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An example of a Northwest Flow Warm Anomaly and Low Level Wind Maximum Affecting the Lower French Broad River Valley and South Carolina Upstate

Bryan P. McAvoy
NOAA/National Weather Service
Greer, SC

Author's Note: The following report has not been subjected to the scientific peer review process.

1.  Introduction
Frequently, when a significant trough is exiting the region to the east, 
a temperature and wind maximum will develop over the lower French Broad 
River Valley of North Carolina and parts of Upstate South Carolina.  To 
a lesser extent this also happens over parts of the North Carolina 
Foothills.  This results from channeling of winds through the French 
Broad Valley, as well as through other, smaller valleys throughout the 
southern Appalachians.  These events make for rather difficult forecast 
decisions, especially considering that two of the larger population 
centers in the county warning and forecast area of the National Weather 
Service office at Greenville-Spartanburg are directly in the path of this 
low level area of mixing.  For example, during the 17 October event the 
low level flow relaxed enough to allow many areas to decouple.  In the 
mixing maximum, the winds briefly calmed, allowing the temperature to fall 
to around 40 oF, but then increased again, raising the temperature into the 
middle 40s with winds gusting in excess of 20 knots.  Just a few miles 
miles away the temperature fell into the mid 30s with frost.
A loop of IR satellite imagery and surface observations shows the warm 
pocket developing and expanding across the Greenville and Spartanburg metro 
areas on the morning of 17 October.  As we have very limited data on these 
events, it is difficult to draw many conclusions from one event.  However, 
it is interesting to notice the Eta model did pick up on the increase in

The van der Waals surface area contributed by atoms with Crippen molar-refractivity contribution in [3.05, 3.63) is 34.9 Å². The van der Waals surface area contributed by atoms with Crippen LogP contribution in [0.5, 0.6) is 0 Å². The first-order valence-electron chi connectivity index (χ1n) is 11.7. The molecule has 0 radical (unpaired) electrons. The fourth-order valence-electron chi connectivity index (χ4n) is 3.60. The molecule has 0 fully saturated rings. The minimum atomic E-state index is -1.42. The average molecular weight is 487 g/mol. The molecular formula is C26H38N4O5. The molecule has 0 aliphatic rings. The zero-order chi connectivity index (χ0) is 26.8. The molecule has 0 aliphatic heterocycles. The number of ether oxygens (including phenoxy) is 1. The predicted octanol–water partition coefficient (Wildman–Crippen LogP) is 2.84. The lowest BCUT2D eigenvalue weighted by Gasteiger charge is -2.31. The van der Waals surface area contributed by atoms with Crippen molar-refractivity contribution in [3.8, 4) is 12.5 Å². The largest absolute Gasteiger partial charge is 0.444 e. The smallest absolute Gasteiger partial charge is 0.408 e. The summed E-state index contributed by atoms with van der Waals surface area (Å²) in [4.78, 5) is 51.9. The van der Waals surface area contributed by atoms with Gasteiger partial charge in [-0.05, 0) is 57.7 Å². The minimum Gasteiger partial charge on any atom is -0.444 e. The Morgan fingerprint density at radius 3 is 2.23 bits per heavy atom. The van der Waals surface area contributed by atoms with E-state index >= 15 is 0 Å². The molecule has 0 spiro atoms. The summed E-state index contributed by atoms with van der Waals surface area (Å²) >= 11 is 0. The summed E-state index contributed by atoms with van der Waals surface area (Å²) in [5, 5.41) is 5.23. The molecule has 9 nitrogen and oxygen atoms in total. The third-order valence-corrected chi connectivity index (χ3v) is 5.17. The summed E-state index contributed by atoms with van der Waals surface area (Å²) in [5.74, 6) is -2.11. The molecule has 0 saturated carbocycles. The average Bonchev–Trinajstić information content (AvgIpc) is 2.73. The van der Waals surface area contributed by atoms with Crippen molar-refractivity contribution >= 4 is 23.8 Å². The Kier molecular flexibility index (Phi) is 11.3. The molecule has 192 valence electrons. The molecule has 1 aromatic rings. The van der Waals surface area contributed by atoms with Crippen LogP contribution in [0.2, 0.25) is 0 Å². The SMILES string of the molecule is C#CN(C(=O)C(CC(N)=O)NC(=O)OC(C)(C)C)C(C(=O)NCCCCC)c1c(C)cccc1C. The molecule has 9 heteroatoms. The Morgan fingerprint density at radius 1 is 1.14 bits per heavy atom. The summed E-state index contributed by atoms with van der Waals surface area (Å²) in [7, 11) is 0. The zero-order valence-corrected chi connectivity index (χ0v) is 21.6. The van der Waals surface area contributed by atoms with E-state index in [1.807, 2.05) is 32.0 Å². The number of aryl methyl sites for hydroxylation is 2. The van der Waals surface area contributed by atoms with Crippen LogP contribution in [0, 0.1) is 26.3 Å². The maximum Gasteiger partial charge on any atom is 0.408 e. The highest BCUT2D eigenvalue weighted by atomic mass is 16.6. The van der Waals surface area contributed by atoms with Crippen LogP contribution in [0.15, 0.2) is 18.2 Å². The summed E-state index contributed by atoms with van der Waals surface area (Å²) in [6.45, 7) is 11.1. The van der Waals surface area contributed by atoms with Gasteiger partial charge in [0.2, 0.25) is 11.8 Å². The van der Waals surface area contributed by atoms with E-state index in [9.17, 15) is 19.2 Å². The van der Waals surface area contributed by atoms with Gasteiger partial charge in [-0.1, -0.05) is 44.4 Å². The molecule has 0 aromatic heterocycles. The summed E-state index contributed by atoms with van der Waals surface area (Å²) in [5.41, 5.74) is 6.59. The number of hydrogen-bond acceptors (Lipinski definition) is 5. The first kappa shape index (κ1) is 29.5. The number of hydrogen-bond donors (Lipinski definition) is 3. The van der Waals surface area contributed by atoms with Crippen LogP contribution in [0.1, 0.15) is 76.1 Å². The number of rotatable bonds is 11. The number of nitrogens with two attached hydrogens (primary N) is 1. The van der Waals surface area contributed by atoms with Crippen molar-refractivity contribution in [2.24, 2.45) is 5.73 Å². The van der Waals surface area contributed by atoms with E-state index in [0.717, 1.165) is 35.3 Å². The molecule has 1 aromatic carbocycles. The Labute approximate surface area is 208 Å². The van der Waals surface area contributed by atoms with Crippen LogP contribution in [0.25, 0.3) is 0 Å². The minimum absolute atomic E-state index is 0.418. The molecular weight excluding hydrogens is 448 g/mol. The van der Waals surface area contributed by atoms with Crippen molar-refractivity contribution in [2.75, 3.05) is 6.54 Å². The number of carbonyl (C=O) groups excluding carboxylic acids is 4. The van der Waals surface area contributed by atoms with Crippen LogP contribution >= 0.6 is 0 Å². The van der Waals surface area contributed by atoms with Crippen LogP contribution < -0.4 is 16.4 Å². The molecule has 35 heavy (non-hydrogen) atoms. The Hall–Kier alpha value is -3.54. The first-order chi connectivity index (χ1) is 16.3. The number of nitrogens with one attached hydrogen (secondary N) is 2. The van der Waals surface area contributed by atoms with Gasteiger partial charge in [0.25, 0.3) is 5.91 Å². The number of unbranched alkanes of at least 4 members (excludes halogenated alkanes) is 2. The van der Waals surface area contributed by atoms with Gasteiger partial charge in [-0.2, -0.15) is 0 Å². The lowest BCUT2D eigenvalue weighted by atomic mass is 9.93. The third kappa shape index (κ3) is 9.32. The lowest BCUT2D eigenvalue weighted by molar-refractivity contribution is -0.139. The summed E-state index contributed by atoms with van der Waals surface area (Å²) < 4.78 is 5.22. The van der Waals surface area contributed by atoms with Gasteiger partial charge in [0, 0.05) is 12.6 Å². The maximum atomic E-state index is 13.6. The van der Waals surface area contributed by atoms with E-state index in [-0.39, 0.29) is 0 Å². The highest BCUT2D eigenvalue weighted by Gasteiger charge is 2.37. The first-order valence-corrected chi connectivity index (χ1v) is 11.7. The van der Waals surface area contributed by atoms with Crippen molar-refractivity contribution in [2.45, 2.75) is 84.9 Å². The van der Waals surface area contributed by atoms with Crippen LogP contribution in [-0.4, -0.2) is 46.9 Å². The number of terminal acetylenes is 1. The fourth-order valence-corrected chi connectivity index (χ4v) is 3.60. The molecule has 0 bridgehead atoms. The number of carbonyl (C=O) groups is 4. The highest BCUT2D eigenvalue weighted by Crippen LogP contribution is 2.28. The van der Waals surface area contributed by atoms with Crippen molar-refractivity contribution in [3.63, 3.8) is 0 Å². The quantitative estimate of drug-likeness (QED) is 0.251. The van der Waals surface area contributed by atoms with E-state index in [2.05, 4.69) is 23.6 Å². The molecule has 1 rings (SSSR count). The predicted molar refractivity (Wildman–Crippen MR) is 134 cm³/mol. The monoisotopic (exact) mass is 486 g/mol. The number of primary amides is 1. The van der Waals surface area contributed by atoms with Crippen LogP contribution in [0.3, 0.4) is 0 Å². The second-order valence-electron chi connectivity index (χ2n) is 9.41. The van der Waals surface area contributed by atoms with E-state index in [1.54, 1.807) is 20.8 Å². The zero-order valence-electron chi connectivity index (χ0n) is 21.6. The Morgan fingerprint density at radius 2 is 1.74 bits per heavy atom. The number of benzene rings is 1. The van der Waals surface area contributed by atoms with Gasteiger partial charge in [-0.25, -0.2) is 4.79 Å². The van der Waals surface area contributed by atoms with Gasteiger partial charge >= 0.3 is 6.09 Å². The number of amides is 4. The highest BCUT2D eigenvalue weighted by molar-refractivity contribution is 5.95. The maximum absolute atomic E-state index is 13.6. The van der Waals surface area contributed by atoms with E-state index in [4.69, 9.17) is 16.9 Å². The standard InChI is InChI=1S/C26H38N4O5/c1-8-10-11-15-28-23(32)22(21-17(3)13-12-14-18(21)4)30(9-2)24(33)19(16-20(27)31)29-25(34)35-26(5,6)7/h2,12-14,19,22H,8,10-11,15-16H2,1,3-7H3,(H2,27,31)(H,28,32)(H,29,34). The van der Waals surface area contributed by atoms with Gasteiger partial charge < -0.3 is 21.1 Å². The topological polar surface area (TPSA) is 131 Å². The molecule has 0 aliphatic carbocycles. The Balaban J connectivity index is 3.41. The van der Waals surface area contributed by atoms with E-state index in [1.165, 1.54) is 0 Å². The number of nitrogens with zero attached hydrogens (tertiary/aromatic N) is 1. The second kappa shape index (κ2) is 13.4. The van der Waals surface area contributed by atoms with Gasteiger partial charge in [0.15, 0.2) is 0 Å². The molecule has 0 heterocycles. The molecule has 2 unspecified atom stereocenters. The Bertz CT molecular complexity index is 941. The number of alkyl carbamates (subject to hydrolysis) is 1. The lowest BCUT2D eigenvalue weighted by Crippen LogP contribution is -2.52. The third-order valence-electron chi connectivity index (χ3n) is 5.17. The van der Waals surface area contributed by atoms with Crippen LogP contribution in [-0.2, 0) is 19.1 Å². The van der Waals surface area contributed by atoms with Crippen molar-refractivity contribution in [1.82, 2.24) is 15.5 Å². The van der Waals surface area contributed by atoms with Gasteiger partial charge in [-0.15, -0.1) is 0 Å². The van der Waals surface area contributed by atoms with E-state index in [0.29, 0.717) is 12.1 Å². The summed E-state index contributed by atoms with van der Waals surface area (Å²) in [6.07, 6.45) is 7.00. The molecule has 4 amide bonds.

low level winds and subsidence in the lee a little before 1200 UTC.  Looking 
at a plan view of 925 mb subsidence, the values at 0900 UTC were rather weak 
compared to those at 1200 UTC, which extended further east and were a few 
microbars stronger.  The Eta also showed an increase in the lower tropospheric 
flow at this time, as can be seen by time sections take from Greenville, 
Anderson and Asheville.
The 850 mb Eta plot from 0900 UTC and 1200 UTC did not show quite the change 
that the 925 mb surface did.  This implies that the 925 mb surface may be a 
good forecast tool for diagnosing a low level mixed jet in favored areas of 
the North Carolina Mountains and the South Carolina Upstate.  More surface 
data from this event needs to be retrieved and plotted through time.  While 
there are many cooperative observer reports in the Upstate, their static 
nature makes plotting the changes in time from 0900 UTC to 1100 UTC impossible.
Something else interesting to note in the IR loop is that the winds picked 
up at the Asheville Regional Airport about two hours before they did at the
Greenville-Spartanburg International Airport.  Considering that the two 
airports are separated by about 50 miles, it is obvious that this area 
of mixing was the result of a weak density current (basically a cold front) 
which was difficult to see in height or pressure fields.  While this is an 
interesting feature, in the stronger mixing events, the wind tends to stay 
up all night, resulting in even larger temperature spreads than were seen
in this event.


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Page last modified: August 26, 2011

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